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Native American Society

Caddo


Living in a mild year-round climate was an asset to southeast farming tribes like the Caddo, "Chief," Indians. The fertile valley of Louisiana's Red River allowed the tribe to harvest two crop cycles a year, making corn, beans and squash plentiful. Caddo lands in Arkansas were as lush.

Caddo villages consisted of cone-shaped earth lodges placed in a circle around a common area used for ceremony and celebration. Foundations for the lodges were dug several feet below ground level and log frames were built to hold a covering of branches and sod.

During the big autumn hunt, the men would wear a disguise of a deer head to more effectively fool their prey. At the same time, the women and children would take to the woods to gather nuts and berries to accent the stored reserves of dried vegetable crops.

Dress for the men consisted of a buckskin breechcloth, and women wore skirts fashioned from mulberry bark. With the onset of winter they added fur robes, as buffalo, so essential to many tribes, were not available to the Caddo.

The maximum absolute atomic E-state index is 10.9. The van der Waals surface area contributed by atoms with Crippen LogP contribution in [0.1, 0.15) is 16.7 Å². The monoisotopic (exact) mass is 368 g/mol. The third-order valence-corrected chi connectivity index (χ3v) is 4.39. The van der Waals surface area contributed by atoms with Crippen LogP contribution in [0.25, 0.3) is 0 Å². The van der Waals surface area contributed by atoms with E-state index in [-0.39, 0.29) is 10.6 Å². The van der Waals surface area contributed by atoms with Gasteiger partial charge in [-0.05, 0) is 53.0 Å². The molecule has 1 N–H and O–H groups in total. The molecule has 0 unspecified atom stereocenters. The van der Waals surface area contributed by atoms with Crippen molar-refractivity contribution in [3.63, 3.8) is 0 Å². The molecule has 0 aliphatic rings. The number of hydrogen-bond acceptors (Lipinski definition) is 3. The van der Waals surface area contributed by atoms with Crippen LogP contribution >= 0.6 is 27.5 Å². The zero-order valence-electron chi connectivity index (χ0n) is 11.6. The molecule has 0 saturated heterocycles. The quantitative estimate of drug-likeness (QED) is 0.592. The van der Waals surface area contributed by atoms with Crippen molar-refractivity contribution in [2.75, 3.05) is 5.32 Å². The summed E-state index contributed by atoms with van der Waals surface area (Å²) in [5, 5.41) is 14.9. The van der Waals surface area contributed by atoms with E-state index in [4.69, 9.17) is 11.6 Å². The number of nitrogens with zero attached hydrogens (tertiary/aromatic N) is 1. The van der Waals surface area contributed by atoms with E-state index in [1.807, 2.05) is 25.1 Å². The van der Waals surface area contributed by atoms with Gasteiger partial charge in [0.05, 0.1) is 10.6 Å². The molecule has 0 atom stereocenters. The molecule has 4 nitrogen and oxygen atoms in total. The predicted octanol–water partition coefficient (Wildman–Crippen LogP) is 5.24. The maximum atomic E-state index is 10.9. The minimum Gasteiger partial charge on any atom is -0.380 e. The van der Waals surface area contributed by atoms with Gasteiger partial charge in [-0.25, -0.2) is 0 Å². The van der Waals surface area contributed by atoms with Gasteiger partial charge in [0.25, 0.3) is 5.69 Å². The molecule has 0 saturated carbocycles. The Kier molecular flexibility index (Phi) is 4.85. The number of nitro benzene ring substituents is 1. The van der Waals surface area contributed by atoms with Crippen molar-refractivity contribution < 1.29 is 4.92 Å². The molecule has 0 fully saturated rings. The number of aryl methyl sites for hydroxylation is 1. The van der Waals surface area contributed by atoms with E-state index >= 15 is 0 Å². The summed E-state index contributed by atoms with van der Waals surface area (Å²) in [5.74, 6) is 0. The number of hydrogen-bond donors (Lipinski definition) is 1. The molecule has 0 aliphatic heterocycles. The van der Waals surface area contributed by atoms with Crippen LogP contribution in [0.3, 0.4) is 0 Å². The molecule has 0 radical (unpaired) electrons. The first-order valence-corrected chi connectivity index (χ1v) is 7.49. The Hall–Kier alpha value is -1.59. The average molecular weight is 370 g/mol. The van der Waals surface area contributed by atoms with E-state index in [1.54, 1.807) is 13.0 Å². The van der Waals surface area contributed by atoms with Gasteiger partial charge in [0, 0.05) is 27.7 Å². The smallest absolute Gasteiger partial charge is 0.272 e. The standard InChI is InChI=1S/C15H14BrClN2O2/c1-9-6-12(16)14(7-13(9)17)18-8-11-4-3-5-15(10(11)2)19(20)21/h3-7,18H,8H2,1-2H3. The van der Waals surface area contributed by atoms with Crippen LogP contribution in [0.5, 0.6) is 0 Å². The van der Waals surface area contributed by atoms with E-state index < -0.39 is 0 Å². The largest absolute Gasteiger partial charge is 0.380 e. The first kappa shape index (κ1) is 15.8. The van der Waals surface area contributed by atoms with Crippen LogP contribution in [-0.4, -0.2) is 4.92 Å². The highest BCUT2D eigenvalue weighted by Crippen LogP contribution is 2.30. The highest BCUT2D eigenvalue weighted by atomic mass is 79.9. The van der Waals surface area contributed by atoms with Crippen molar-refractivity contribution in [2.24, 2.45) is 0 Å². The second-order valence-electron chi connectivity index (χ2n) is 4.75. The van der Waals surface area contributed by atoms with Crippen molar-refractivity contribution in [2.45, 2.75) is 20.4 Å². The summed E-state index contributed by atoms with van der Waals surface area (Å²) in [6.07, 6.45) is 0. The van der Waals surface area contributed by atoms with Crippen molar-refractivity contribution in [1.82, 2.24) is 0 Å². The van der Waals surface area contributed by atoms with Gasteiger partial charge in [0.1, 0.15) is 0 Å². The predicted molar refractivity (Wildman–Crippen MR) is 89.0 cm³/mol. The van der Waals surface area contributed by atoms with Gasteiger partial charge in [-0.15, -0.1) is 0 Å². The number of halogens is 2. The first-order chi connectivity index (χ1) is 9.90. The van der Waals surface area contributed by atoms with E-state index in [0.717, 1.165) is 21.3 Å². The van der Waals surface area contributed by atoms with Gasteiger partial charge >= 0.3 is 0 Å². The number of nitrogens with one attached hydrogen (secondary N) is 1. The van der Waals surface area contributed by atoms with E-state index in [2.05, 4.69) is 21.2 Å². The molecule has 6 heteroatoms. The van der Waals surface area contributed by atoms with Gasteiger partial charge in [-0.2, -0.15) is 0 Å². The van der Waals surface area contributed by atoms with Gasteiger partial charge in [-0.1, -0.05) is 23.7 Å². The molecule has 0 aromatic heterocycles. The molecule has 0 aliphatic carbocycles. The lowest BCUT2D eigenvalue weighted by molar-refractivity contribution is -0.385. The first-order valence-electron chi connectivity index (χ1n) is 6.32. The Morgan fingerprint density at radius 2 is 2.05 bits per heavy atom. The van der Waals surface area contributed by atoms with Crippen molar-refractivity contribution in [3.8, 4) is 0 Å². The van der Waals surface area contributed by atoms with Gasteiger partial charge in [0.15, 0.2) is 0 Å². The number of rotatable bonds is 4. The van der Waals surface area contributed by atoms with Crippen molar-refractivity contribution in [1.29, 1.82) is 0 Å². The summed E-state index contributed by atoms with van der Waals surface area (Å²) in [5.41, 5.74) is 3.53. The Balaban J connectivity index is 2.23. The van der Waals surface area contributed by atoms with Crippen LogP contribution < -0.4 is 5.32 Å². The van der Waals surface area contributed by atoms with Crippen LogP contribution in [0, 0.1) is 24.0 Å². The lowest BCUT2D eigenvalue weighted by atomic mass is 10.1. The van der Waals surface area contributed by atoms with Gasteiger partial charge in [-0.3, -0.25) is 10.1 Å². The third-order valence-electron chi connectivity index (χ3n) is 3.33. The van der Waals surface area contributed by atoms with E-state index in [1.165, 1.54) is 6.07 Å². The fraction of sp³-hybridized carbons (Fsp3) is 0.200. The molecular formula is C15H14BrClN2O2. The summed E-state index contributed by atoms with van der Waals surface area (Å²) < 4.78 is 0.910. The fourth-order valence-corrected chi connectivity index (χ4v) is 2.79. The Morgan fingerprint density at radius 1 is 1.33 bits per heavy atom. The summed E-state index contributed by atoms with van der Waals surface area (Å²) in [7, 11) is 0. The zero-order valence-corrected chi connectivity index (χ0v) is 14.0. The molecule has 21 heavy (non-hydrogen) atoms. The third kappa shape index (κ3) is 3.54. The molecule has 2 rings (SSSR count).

Tattooing was prevalent among the Caddo people. Ornate depictions of the nature surrounding them were scratched into the skin using simple tools of stone, bone or shell. Color was added by rubbing charcoal or natural vegetable dyes into the open wounds. Body painting was common as well. Beautifully decorated pottery bearing some of the same designs also was created.

An agricultural tribe, the sun was a main deity of the Caddo and many ceremonies were held to honor sowing and harvesting crops.

The conflict between the French and Spanish during the 1700s spilled into the lives of the Caddo when both sides commandeered villages to use as defense posts. As was so often the case, with the whites came disease unknown to the Caddo, and epidemics of small pox and measles soon wiped out many.

Those who remained were forced off their lands and moved to east Texas, but even that didn't last. A reservation was finally dedicated for them in Indian Territory, but ultimately it, too, was divided up to sell to white settlers, leaving a much smaller parcel for the Caddo.

Today, Caddo descendants live in Oklahoma.

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